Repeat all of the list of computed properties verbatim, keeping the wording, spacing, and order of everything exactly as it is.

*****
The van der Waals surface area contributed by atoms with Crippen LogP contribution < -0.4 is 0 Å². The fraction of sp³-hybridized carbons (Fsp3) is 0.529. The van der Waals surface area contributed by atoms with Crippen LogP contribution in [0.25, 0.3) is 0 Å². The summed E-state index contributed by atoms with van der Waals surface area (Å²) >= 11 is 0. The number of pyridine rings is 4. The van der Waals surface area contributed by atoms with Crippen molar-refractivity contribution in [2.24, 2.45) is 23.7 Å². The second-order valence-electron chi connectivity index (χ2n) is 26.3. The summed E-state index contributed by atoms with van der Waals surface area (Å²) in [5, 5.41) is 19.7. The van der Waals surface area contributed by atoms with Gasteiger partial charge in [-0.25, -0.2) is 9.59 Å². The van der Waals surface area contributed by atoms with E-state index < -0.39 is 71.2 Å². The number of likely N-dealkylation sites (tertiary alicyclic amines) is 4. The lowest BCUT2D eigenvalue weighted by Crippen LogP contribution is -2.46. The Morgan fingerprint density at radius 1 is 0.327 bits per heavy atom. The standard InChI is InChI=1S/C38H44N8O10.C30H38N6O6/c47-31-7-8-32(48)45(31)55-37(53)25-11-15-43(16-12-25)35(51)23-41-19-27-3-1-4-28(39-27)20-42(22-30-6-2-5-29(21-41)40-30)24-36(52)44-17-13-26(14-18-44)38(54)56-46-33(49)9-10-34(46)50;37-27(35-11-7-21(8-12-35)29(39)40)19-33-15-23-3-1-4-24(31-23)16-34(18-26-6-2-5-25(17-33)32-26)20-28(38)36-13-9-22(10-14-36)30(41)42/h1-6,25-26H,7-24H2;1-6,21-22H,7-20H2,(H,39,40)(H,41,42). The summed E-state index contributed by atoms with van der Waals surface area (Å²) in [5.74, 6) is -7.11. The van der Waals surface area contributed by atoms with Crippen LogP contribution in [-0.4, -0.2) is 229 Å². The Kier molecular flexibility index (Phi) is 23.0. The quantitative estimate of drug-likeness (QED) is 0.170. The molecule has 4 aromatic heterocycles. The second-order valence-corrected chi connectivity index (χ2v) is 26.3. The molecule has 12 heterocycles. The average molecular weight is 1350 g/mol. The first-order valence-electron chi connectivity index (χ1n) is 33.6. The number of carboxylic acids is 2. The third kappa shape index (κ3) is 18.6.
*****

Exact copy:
The van der Waals surface area contributed by atoms with Crippen LogP contribution < -0.4 is 0 Å². The fraction of sp³-hybridized carbons (Fsp3) is 0.529. The van der Waals surface area contributed by atoms with Crippen LogP contribution in [0.25, 0.3) is 0 Å². The summed E-state index contributed by atoms with van der Waals surface area (Å²) >= 11 is 0. The number of pyridine rings is 4. The van der Waals surface area contributed by atoms with Crippen molar-refractivity contribution in [2.24, 2.45) is 23.7 Å². The second-order valence-electron chi connectivity index (χ2n) is 26.3. The summed E-state index contributed by atoms with van der Waals surface area (Å²) in [5, 5.41) is 19.7. The van der Waals surface area contributed by atoms with Gasteiger partial charge in [-0.25, -0.2) is 9.59 Å². The van der Waals surface area contributed by atoms with E-state index < -0.39 is 71.2 Å². The number of likely N-dealkylation sites (tertiary alicyclic amines) is 4. The lowest BCUT2D eigenvalue weighted by Crippen LogP contribution is -2.46. The Morgan fingerprint density at radius 1 is 0.327 bits per heavy atom. The standard InChI is InChI=1S/C38H44N8O10.C30H38N6O6/c47-31-7-8-32(48)45(31)55-37(53)25-11-15-43(16-12-25)35(51)23-41-19-27-3-1-4-28(39-27)20-42(22-30-6-2-5-29(21-41)40-30)24-36(52)44-17-13-26(14-18-44)38(54)56-46-33(49)9-10-34(46)50;37-27(35-11-7-21(8-12-35)29(39)40)19-33-15-23-3-1-4-24(31-23)16-34(18-26-6-2-5-25(17-33)32-26)20-28(38)36-13-9-22(10-14-36)30(41)42/h1-6,25-26H,7-24H2;1-6,21-22H,7-20H2,(H,39,40)(H,41,42). The summed E-state index contributed by atoms with van der Waals surface area (Å²) in [5.74, 6) is -7.11. The van der Waals surface area contributed by atoms with Crippen LogP contribution in [-0.4, -0.2) is 229 Å². The Kier molecular flexibility index (Phi) is 23.0. The quantitative estimate of drug-likeness (QED) is 0.170. The molecule has 4 aromatic heterocycles. The second-order valence-corrected chi connectivity index (χ2v) is 26.3. The molecule has 12 heterocycles. The average molecular weight is 1350 g/mol. The first-order valence-electron chi connectivity index (χ1n) is 33.6. The number of carboxylic acids is 2. The third kappa shape index (κ3) is 18.6.